By Staff Reporter
PRESIDENT Emmerson Mnangagwa’s administration has announced plans to honour the late former strongman Robert Mugabe by launching an award in his name.
However, the decision has been described by political analysts as an attempt by the ruling party to pacify the vanquished Zanu PF G40 ahead of the 2023 general elections.
The chief secretary to the Office of the President and Cabinet Misheck Sibanda announced the decision Sunday, saying the awards would be given to people who deserved this “special recognition”.
“Government intends to award deserving Zimbabwean citizens with the Robert Gabriel Mugabe Commendation Award for Service in Human Capital Development,” he said in a statement.
“The individuals should be luminaries who have distinguished themselves through outstanding transformative services in human capital development that have opened up and achieved growth in new economic sectors while ensuring inclusivity.”
“Note that each nomination should be accompanied by a justification in the form of a brief detailed profile on the achievements for which the individual is deemed deserving for this special recognition and honour.
“You may represent your nomination in the form of a citation which will be used when the individual is awarded the special honour, or in the form of a relevant document which celebrates and immortalises the achievement for posterity.”
Mugabe was removed Zimbabwe’s president in November 2017 in a military coup before he was replaced by his vice president, Mnangagwa.
The coup plotters said Mugabe was now surrounded by thieves.
However, died a very bitter man in September 2019 at the age of 95 in Singapore, where he was receiving treatment.
He was buried at his rural home in Zvimba after his family declined a government offer to have him interred at the National Heroes Acre in Harare. Hundreds of nationalists are buried at the national shrine.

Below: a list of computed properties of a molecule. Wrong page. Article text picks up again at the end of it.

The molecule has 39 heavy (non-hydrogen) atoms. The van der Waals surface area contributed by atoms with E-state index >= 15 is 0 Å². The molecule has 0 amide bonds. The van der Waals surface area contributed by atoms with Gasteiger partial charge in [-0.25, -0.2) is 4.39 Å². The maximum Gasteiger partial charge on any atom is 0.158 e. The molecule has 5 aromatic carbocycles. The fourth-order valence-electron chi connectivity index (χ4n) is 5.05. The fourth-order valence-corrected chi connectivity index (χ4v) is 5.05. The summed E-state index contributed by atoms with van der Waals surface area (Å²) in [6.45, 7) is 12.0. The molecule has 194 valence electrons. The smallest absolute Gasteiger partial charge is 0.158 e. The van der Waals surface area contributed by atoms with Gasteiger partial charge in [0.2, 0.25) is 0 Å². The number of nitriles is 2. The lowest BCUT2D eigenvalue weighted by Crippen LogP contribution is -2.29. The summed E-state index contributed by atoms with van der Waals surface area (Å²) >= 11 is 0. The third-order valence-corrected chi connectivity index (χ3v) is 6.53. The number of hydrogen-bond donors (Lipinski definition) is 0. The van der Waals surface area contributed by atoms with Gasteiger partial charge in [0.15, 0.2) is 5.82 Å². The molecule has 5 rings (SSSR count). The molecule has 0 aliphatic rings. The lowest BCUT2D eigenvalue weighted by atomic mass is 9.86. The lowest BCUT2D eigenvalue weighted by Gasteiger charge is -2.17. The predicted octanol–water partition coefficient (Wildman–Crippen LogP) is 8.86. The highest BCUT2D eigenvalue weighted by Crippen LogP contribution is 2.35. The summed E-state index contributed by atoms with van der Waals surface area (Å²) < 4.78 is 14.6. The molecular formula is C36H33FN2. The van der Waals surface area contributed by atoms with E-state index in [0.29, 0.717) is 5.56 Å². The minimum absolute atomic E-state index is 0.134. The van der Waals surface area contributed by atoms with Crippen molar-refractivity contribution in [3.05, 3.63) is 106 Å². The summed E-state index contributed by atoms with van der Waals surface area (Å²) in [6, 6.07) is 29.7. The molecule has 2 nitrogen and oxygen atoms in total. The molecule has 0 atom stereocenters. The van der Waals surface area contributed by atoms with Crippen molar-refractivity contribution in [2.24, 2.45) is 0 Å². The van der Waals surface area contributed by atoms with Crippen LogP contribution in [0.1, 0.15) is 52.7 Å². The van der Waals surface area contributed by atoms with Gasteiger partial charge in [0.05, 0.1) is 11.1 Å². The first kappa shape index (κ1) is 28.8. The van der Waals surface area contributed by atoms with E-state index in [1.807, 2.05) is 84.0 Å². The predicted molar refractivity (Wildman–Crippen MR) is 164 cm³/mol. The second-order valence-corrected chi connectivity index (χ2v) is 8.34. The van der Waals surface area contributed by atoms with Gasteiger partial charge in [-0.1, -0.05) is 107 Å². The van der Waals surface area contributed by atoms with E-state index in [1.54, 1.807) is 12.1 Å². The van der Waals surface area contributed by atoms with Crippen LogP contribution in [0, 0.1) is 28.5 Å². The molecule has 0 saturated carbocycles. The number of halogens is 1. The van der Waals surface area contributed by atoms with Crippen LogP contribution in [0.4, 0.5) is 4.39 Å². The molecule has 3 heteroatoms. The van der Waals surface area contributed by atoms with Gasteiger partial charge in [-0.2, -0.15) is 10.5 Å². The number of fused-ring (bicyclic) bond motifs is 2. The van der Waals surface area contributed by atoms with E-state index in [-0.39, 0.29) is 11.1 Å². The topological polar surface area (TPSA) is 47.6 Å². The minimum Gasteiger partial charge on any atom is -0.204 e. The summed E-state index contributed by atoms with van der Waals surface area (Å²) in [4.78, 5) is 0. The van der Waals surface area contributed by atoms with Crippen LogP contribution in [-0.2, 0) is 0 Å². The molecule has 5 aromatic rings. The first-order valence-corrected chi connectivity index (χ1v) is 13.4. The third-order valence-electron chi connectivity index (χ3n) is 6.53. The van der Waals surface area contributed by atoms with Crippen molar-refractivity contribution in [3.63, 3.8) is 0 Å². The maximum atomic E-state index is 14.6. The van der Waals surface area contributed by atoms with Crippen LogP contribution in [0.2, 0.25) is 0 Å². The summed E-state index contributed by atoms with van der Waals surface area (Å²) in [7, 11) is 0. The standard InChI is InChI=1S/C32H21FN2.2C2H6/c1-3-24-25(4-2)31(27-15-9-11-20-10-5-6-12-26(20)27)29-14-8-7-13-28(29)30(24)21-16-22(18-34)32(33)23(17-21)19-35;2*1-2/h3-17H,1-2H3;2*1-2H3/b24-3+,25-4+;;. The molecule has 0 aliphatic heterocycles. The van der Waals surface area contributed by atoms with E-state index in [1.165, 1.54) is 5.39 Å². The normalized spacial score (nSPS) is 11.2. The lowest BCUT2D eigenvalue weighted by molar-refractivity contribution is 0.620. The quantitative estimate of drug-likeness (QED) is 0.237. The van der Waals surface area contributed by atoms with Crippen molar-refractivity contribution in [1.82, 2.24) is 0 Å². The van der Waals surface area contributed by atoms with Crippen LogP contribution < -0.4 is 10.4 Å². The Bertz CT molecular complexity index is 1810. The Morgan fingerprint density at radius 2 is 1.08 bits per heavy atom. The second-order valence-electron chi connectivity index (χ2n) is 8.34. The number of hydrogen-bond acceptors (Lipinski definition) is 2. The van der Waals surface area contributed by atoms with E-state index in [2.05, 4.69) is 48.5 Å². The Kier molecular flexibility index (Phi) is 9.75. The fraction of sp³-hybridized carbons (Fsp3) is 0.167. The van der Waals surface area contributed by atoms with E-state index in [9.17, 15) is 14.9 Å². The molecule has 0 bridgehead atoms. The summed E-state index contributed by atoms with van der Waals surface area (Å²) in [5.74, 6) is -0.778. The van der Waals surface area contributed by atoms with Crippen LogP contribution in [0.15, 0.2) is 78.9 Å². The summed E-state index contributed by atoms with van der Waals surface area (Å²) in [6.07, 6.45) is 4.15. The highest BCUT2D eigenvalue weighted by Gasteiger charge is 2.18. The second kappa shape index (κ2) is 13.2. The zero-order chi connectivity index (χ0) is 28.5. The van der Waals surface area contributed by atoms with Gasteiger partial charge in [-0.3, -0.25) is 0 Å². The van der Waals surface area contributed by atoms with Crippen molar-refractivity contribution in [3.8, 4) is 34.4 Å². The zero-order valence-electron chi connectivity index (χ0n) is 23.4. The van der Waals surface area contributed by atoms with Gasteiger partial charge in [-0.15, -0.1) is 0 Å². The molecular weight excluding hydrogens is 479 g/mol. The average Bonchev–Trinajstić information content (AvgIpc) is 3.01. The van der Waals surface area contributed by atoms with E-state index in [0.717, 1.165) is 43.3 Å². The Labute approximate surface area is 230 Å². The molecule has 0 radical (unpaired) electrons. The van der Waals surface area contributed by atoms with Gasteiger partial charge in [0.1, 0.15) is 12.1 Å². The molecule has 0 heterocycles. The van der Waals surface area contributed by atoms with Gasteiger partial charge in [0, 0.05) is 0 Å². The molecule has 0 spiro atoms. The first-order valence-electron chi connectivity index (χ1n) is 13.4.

However, the government has resorted to traditional leaders and the courts to arm-twist the Mugabe family to have the late’s remains be reburied at the national shrine and the matter remains before the courts.
Former Tourism Minister Walter Mzembi, who was part of the G40 faction said of the award: “It’s an appropriate honour as Mugabe is credited with many things and the government has done things right but erred on others. He was not an angel. Mavekuita pachikuru.”
However, political analyst Pedzisai Ruhanya told the media the awards were meant to pacify Mugabe loyalists and the G40 cabal ahead of the 2023 general elections.
“That’s oxymoronic; those are contradictions that expose the insincerity of the government. That award simply exposes the policy bankruptcy of the system. Surely, a man who was removed through a military, in the opinion of the coup plotters, means that he was no longer fit for their purpose and was a national security threat,” he said.
“Given that thinking and framing of Mugabe and the reasons advanced by the coup plotters, how do they reconcile that with an award? I think this is mere electioneering to appease Mugabe’s social base ahead of the 2023 elections.”
Political analyst Rashweat Mukundu said: “It’s hypocrisy on the part of the Mnangagwa government to seek to give awards in the name of Mugabe, whom in 2017 they kicked out alleging that he was incompetent. It is an attempt to hoodwink the disgruntled Mugabe family and supporters who are angry and still see the coup against Mugabe as illegal and an unconstitutional move against an elected head of State.”
Political scientist Eldred Masunungure added: “The controversy surrounding the exit of Mugabe involves regret on the part of those who engineered the coup, and that is why it took time for him (Mugabe) to step down. They did not condemn his entirety, but they condemned the then First Lady (Grace Mugabe) as his successor.”